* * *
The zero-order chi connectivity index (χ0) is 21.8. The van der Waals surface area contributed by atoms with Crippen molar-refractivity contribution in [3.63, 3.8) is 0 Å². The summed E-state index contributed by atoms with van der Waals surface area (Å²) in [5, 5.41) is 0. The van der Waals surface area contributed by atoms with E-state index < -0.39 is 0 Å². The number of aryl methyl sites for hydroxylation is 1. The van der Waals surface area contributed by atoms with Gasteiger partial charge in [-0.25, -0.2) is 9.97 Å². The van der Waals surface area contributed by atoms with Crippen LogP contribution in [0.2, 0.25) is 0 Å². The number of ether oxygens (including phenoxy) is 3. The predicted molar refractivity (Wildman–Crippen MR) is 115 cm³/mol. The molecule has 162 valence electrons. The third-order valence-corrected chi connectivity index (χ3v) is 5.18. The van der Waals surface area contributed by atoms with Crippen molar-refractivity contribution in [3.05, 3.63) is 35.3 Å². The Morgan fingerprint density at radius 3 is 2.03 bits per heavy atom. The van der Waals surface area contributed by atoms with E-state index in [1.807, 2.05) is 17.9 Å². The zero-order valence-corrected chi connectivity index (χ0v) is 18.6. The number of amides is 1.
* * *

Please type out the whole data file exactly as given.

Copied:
The zero-order chi connectivity index (χ0) is 21.8. The van der Waals surface area contributed by atoms with Crippen molar-refractivity contribution in [3.63, 3.8) is 0 Å². The summed E-state index contributed by atoms with van der Waals surface area (Å²) in [5, 5.41) is 0. The van der Waals surface area contributed by atoms with E-state index < -0.39 is 0 Å². The number of aryl methyl sites for hydroxylation is 1. The van der Waals surface area contributed by atoms with Gasteiger partial charge in [-0.25, -0.2) is 9.97 Å². The van der Waals surface area contributed by atoms with Crippen LogP contribution in [0.2, 0.25) is 0 Å². The number of ether oxygens (including phenoxy) is 3. The predicted molar refractivity (Wildman–Crippen MR) is 115 cm³/mol. The molecule has 162 valence electrons. The third-order valence-corrected chi connectivity index (χ3v) is 5.18. The van der Waals surface area contributed by atoms with Crippen molar-refractivity contribution in [3.05, 3.63) is 35.3 Å². The Morgan fingerprint density at radius 3 is 2.03 bits per heavy atom. The van der Waals surface area contributed by atoms with E-state index in [1.807, 2.05) is 17.9 Å². The zero-order valence-corrected chi connectivity index (χ0v) is 18.6. The number of amides is 1.